by Suzanne Belton, Adjunct Associate Professor, Menzies School of Health Research, Darwin, Northern Territory, Australia
Top photo: NT Minister for Health Natasha Fyles
The report from Australia’s 8th Periodic Review by the Committee on the Elimination of Discrimination against Women (CEDAW) recommended that Australia harmonise abortion-related legislation across Australian jurisdictions to increase health access and equity. In Australia this is done at state level in our federal system. It seems that sometimes politicians listen and do the right thing.
After a five-hour debate on 29 November 2021, amendments that had been proposed by Minister for Health Natasha Fyles to reduce barriers to abortion health care in the Northern Territory, were passed into legislation by the House of Assembly in the Termination of Pregnancy Law Reform Legislation Amendment Bill 2021. There were no changes to the bill and no division was called to record the vote. This is unprecedented in Australia and perhaps internationally where abortion is often hotly contested.
The amendments to the existing law tabled by the Minister for Health were to reduce the number of doctors from two to one who need to approve an abortion in the first half of pregnancy, remove any gestational age limit on having an abortion, remove the need for any extra credentialing for doctors who provide abortion care, and keep anonymous data for health system review.
Perhaps the most controversial change was to change the upper time limit of 24 weeks to no upper limit. This always gets people jittery. Dreadful slurs are directed at women and doctors by anti-abortion groups on this topic. Around 2,500 emails were directed against this Bill from one website alone. Nevertheless, we know in Australia that abortions in the second half of pregnancy are often due to potentially lethal maternal or foetal health conditions, diagnosed foetal abnormality or catastrophic social circumstances. Women from the Northern Territory who required an abortion after 24 weeks previously had to fly hours interstate to obtain it – a logistical difficulty in Covid-19 times and disruptive.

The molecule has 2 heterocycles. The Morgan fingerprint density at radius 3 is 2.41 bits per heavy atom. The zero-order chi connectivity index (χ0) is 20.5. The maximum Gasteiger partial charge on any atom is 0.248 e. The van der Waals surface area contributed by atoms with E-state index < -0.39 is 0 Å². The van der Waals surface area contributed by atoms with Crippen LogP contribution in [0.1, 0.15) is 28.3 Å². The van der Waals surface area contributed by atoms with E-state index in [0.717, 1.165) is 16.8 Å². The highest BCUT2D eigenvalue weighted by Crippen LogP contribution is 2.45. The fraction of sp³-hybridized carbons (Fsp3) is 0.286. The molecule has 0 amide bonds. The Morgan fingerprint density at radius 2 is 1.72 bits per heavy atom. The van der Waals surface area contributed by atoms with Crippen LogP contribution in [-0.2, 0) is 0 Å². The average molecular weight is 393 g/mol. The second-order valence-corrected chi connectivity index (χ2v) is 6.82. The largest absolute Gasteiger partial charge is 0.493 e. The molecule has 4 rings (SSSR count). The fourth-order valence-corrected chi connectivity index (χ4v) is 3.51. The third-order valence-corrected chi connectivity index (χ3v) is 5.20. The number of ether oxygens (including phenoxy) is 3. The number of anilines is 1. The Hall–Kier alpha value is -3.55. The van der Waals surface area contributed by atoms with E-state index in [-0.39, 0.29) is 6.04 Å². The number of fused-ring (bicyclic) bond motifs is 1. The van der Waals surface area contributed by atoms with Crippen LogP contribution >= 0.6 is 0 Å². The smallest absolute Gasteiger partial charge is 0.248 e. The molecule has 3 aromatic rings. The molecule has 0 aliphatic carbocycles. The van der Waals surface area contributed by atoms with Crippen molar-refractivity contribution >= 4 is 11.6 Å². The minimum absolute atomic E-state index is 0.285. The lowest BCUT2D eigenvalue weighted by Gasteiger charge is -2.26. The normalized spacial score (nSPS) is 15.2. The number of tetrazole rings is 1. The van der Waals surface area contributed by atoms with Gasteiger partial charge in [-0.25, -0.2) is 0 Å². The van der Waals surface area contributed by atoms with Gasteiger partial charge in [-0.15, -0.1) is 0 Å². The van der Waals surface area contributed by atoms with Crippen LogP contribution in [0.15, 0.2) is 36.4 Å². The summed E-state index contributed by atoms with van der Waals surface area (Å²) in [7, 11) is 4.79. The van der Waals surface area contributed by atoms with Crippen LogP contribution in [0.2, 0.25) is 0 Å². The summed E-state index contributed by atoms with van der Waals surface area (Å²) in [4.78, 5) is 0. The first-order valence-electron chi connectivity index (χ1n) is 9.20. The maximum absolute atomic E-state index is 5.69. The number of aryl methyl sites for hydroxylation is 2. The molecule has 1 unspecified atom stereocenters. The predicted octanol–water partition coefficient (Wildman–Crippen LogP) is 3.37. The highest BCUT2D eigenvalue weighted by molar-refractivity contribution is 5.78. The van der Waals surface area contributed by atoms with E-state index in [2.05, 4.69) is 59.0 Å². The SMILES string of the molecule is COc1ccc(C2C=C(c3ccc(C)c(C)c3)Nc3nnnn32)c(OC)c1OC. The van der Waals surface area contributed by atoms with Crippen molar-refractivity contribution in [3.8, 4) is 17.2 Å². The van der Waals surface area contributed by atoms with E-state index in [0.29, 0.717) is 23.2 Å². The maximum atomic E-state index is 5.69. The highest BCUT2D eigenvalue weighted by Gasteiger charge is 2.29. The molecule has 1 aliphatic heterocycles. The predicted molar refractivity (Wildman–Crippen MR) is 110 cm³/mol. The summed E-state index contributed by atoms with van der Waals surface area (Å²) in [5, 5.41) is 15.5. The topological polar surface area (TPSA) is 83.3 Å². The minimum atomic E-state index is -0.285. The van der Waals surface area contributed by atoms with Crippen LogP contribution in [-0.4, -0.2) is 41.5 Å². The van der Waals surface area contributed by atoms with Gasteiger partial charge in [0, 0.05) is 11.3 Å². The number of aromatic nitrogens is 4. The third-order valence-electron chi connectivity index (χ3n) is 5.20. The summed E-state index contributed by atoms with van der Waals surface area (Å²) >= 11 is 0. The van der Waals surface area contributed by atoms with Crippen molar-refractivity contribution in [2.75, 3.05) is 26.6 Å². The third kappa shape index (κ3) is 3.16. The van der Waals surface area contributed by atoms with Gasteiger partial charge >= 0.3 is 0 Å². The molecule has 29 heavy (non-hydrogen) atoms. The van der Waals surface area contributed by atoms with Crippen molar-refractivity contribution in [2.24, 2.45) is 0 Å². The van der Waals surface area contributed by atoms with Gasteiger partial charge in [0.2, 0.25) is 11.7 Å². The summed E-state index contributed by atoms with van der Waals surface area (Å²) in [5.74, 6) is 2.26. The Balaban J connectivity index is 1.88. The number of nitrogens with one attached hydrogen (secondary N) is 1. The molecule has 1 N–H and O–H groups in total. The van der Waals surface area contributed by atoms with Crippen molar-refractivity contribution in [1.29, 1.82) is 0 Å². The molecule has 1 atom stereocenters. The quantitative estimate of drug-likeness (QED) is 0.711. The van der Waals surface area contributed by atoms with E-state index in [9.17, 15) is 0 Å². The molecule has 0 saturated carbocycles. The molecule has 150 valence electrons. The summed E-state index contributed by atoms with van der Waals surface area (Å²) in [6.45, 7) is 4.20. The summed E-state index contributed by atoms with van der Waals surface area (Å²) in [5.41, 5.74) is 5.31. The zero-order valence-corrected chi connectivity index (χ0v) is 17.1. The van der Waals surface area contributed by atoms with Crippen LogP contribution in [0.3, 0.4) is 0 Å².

The Termination of Pregnancy Law Reform Legislation Amendment Bill 2021, now states:
Termination of pregnancy by a medical practitioner at more than 24 weeks
A medical practitioner may perform a termination on a woman who is more than 24 weeks pregnant if:
(a) the medical practitioner has consulted with at least one other medical practitioner who has assessed the woman; and
(b) each medical practitioner considers the termination is appropriate in all the circumstances, having regard to each of the matters mentioned in Section 7.